Meat crisis brews in Kwara over cost of cattle, insecurity | Dailytrust

Meat crisis brews in Kwara over cost of cattle, insecurity

Butchers in Kwara State are complaining over high cost of cows in the state
Butchers in Kwara State are complaining over high cost of cows in the state
  • Butchers stage 2-day warning strike

 

On November 3, 2021, history was made in Kwara State, but for the wrong reasons.

The state branch of the Nigeria Butchers Association threw the state into confusion as its members commenced a two-day warning strike over the escalating cost of cattle in the state. 

The action affected over 10,000 direct and indirect members of the association and grounded many businesses in the state that relied on beef to function. 

Aside the recent EndSARS riot which forced stoppage of slaughtering of cattle at most of the abattoirs, butchers in the state have never had course to stop work since they began operation many decades ago.

Although the association had struggled with issues of hygiene and contaminated meat in the past, none of those squabbles with the authorities resulted to strike.

The latest development shocked many residents and food sellers who operate restaurants as they lamented the negative effects it had on their businesses.

The development, which came on the heels of a continuous increase and scarcity in the price beef, saw many households in the state move to other alternatives like ponmo and fish.

A resident, Mama Abdulbasit, who operates a food canteen around the Mandate Estate, told Daily Trust on Sunday that there was no prior notice of the action from the butchers.

She added that they had to go for fish as an alterative to be able to sell other foodstuffs.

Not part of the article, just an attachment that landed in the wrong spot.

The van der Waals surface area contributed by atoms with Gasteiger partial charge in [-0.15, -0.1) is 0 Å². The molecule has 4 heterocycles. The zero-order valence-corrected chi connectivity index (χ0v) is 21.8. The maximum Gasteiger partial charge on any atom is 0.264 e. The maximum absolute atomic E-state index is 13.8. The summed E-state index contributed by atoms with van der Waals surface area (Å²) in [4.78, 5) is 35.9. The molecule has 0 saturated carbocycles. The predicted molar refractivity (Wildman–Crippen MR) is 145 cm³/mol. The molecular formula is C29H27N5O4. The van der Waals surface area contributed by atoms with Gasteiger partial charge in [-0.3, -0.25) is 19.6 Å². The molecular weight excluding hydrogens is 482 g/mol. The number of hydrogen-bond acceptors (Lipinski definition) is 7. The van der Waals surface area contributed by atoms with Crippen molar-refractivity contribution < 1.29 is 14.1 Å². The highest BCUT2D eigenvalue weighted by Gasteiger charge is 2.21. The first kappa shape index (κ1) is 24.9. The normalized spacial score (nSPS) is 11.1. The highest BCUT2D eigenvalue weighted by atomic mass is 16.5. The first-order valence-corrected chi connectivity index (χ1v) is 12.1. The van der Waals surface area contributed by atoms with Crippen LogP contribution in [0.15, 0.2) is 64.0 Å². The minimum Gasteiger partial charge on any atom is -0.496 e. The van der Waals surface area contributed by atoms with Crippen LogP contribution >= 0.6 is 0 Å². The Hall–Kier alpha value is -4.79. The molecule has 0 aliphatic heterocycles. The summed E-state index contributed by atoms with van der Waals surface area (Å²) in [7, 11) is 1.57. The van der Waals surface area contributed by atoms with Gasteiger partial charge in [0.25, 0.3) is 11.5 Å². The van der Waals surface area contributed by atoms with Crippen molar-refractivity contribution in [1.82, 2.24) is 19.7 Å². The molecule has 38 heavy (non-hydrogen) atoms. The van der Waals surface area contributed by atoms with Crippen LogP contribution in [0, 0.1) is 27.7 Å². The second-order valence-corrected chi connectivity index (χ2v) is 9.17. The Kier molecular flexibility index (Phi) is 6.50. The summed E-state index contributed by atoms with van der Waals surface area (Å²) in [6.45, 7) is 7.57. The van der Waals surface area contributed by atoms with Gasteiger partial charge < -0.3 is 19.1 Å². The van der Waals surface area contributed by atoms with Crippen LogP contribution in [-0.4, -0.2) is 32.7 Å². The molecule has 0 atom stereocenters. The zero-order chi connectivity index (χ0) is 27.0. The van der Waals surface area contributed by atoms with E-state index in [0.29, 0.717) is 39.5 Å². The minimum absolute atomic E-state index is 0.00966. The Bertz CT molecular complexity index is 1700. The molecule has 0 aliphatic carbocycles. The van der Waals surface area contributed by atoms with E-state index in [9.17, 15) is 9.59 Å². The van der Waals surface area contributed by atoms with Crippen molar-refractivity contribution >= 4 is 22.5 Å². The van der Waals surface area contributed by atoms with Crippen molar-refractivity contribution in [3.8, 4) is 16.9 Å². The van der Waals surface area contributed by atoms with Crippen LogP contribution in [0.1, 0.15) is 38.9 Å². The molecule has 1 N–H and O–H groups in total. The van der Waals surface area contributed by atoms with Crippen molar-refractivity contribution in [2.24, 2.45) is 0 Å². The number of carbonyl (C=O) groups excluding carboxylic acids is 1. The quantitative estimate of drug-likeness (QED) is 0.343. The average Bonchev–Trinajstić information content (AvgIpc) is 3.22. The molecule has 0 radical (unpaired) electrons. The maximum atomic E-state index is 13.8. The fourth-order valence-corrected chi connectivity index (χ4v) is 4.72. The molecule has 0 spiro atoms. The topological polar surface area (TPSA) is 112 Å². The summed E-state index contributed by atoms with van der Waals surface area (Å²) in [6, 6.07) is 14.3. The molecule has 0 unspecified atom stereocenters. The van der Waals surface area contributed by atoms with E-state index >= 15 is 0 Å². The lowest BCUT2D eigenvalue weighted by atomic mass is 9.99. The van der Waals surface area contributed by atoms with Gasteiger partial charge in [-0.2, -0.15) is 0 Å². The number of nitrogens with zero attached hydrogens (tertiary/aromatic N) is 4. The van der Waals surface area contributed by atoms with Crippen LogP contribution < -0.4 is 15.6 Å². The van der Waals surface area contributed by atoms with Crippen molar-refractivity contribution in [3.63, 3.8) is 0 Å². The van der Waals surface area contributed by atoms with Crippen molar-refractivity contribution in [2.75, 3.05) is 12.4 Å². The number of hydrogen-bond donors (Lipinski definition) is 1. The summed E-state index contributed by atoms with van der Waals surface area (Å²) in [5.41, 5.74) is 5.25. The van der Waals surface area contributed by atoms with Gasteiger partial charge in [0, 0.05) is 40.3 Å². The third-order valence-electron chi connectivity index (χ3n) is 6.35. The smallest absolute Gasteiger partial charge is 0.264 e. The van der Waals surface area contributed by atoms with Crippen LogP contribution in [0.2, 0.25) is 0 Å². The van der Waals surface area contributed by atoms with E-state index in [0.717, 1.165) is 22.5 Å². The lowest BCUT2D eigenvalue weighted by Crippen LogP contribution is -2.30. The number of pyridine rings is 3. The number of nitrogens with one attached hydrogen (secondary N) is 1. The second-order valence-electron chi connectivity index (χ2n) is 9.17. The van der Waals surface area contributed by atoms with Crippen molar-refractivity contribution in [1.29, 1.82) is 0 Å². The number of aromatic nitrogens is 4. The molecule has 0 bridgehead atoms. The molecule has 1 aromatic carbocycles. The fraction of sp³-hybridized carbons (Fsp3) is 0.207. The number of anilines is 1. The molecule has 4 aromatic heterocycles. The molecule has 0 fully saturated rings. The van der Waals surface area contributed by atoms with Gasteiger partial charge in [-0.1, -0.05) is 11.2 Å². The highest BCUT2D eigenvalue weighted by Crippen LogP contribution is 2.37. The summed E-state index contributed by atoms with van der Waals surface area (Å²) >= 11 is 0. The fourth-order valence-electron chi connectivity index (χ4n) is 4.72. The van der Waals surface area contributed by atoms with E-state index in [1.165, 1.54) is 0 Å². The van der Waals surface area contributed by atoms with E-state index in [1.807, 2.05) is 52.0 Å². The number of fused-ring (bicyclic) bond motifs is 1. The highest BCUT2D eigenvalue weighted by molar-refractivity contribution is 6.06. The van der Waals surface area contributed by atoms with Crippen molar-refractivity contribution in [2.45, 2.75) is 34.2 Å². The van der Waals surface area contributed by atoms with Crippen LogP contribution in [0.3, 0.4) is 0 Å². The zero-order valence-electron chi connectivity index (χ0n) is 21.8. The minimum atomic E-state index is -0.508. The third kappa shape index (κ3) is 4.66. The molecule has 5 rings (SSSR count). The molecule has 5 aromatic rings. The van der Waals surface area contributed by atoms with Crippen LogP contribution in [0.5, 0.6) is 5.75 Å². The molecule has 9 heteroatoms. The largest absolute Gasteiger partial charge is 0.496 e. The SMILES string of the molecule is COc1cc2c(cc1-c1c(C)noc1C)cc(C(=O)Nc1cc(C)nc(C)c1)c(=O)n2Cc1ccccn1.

A meat seller at Mandate Market, popularly known as Alfa, said they could not get meat to buy from all the abattoirs in Ilorin while the strike lasted.

He said, “During the period, there was no meat to sell because all the abattoirs we visited did not slaughter cow. Even the ones we bought were so expensive that it was even difficult to recover the cost price. So what is the essence of selling?

Another seller, Abdulhakeem Idris, who operates a meat shop at Irewolede said, “The meat is too expensive. We are selling N2,500 per kilo, from N1,500. I am just praying to realise the cost price from the one we are selling now. People are seriously complaining; and we are just making efforts without profit. 

“The bigger the cow, the greater the loss; and unlike us that sell in kilos, the situation is worse with those at the market,” he noted.

Speaking on the strike action, the chairman of the Kwara Butchers Association, Alhaji Sani Saliu, attributed the situation to the insecurity in the country and exorbitant prices of cattle, saying it has negatively impacted on meat business in the state. 

He said the warning strike was to drive home a point that the butchers were also victims of the situation.

“When we tell people that we are increasingly facing a challenge in sourcing for cattle, they think we are just playing to the gallery, or the situation was not as we described. But it is worse than that. Many of our members have been forced out of business because of the situation.

“Getting back the money invested now is difficult, not to talk of making profits from cow business. It is becoming unbearable for us,” he added.

The general secretary of the association, Alhaji Oba Elegede, said the matter was multiple.